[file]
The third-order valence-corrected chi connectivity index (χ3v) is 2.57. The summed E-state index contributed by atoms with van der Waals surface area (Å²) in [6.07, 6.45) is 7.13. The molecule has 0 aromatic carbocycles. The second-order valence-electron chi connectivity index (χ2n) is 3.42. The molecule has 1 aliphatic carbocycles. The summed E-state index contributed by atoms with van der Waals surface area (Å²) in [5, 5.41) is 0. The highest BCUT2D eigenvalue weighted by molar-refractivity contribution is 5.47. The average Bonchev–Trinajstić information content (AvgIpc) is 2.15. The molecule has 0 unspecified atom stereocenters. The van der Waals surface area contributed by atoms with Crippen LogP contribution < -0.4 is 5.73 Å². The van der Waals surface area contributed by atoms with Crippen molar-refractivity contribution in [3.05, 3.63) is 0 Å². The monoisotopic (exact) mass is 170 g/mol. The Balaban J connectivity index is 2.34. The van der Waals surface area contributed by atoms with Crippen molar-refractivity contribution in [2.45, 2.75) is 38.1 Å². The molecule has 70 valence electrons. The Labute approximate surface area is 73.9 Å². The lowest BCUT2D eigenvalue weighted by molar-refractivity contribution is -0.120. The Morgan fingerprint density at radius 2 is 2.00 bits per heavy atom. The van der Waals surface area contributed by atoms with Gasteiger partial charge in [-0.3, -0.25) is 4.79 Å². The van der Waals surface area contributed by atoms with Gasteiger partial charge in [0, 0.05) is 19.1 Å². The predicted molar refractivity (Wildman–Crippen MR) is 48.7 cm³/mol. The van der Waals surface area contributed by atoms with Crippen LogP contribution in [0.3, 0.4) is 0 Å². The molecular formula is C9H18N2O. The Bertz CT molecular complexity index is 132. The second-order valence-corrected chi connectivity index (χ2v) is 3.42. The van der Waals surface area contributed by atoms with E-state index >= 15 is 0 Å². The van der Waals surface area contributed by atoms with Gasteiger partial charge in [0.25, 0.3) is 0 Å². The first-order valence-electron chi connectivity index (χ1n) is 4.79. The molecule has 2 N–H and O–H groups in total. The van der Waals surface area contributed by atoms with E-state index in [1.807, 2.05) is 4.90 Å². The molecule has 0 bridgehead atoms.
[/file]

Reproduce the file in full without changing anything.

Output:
The third-order valence-corrected chi connectivity index (χ3v) is 2.57. The summed E-state index contributed by atoms with van der Waals surface area (Å²) in [6.07, 6.45) is 7.13. The molecule has 0 aromatic carbocycles. The second-order valence-electron chi connectivity index (χ2n) is 3.42. The molecule has 1 aliphatic carbocycles. The summed E-state index contributed by atoms with van der Waals surface area (Å²) in [5, 5.41) is 0. The highest BCUT2D eigenvalue weighted by molar-refractivity contribution is 5.47. The average Bonchev–Trinajstić information content (AvgIpc) is 2.15. The molecule has 0 unspecified atom stereocenters. The van der Waals surface area contributed by atoms with Crippen LogP contribution < -0.4 is 5.73 Å². The van der Waals surface area contributed by atoms with Crippen molar-refractivity contribution in [3.05, 3.63) is 0 Å². The monoisotopic (exact) mass is 170 g/mol. The Balaban J connectivity index is 2.34. The van der Waals surface area contributed by atoms with Crippen molar-refractivity contribution in [2.45, 2.75) is 38.1 Å². The molecule has 70 valence electrons. The Labute approximate surface area is 73.9 Å². The lowest BCUT2D eigenvalue weighted by molar-refractivity contribution is -0.120. The Morgan fingerprint density at radius 2 is 2.00 bits per heavy atom. The van der Waals surface area contributed by atoms with Gasteiger partial charge in [-0.3, -0.25) is 4.79 Å². The van der Waals surface area contributed by atoms with Gasteiger partial charge in [0, 0.05) is 19.1 Å². The predicted molar refractivity (Wildman–Crippen MR) is 48.7 cm³/mol. The van der Waals surface area contributed by atoms with Crippen LogP contribution in [0.3, 0.4) is 0 Å². The molecular formula is C9H18N2O. The Bertz CT molecular complexity index is 132. The second-order valence-corrected chi connectivity index (χ2v) is 3.42. The van der Waals surface area contributed by atoms with E-state index >= 15 is 0 Å². The van der Waals surface area contributed by atoms with Gasteiger partial charge in [0.25, 0.3) is 0 Å². The first-order valence-electron chi connectivity index (χ1n) is 4.79. The molecule has 2 N–H and O–H groups in total. The van der Waals surface area contributed by atoms with E-state index in [1.807, 2.05) is 4.90 Å². The molecule has 0 bridgehead atoms.